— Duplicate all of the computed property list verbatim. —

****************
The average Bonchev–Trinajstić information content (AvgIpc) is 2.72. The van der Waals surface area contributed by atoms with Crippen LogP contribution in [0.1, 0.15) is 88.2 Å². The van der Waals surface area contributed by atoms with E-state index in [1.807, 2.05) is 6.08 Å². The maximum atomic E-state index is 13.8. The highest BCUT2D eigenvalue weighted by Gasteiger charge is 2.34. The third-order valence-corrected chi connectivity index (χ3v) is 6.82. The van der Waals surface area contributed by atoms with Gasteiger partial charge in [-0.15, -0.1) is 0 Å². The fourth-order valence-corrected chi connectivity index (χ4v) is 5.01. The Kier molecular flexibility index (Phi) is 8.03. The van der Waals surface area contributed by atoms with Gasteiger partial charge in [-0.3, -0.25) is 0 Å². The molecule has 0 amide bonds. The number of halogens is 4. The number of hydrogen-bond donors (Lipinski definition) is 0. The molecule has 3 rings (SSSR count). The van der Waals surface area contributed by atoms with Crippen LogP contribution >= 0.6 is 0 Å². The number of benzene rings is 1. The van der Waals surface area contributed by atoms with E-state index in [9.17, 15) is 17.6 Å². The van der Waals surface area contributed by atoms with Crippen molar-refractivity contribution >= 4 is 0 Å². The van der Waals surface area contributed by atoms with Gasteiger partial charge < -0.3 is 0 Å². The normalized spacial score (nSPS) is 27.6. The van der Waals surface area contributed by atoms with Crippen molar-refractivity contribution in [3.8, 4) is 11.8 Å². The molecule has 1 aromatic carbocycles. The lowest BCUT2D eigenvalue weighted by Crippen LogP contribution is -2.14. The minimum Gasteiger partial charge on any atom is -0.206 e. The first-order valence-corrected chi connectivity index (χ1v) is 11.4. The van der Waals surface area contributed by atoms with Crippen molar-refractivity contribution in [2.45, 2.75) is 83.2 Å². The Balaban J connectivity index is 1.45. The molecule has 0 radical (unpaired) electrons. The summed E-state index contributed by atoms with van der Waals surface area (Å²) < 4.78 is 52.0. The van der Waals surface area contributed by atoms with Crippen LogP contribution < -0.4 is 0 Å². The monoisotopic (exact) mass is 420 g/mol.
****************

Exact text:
The average Bonchev–Trinajstić information content (AvgIpc) is 2.72. The van der Waals surface area contributed by atoms with Crippen LogP contribution in [0.1, 0.15) is 88.2 Å². The van der Waals surface area contributed by atoms with E-state index in [1.807, 2.05) is 6.08 Å². The maximum atomic E-state index is 13.8. The highest BCUT2D eigenvalue weighted by Gasteiger charge is 2.34. The third-order valence-corrected chi connectivity index (χ3v) is 6.82. The van der Waals surface area contributed by atoms with Gasteiger partial charge in [-0.15, -0.1) is 0 Å². The fourth-order valence-corrected chi connectivity index (χ4v) is 5.01. The Kier molecular flexibility index (Phi) is 8.03. The van der Waals surface area contributed by atoms with Gasteiger partial charge in [-0.3, -0.25) is 0 Å². The molecule has 0 amide bonds. The number of halogens is 4. The number of hydrogen-bond donors (Lipinski definition) is 0. The molecule has 3 rings (SSSR count). The van der Waals surface area contributed by atoms with Crippen LogP contribution >= 0.6 is 0 Å². The number of benzene rings is 1. The van der Waals surface area contributed by atoms with E-state index in [9.17, 15) is 17.6 Å². The van der Waals surface area contributed by atoms with Crippen molar-refractivity contribution >= 4 is 0 Å². The van der Waals surface area contributed by atoms with Gasteiger partial charge < -0.3 is 0 Å². The normalized spacial score (nSPS) is 27.6. The van der Waals surface area contributed by atoms with Crippen molar-refractivity contribution in [3.8, 4) is 11.8 Å². The molecule has 1 aromatic carbocycles. The lowest BCUT2D eigenvalue weighted by Crippen LogP contribution is -2.14. The minimum Gasteiger partial charge on any atom is -0.206 e. The first-order valence-corrected chi connectivity index (χ1v) is 11.4. The van der Waals surface area contributed by atoms with Crippen molar-refractivity contribution in [2.45, 2.75) is 83.2 Å². The Balaban J connectivity index is 1.45. The molecule has 0 radical (unpaired) electrons. The summed E-state index contributed by atoms with van der Waals surface area (Å²) < 4.78 is 52.0. The van der Waals surface area contributed by atoms with Crippen LogP contribution < -0.4 is 0 Å². The monoisotopic (exact) mass is 420 g/mol.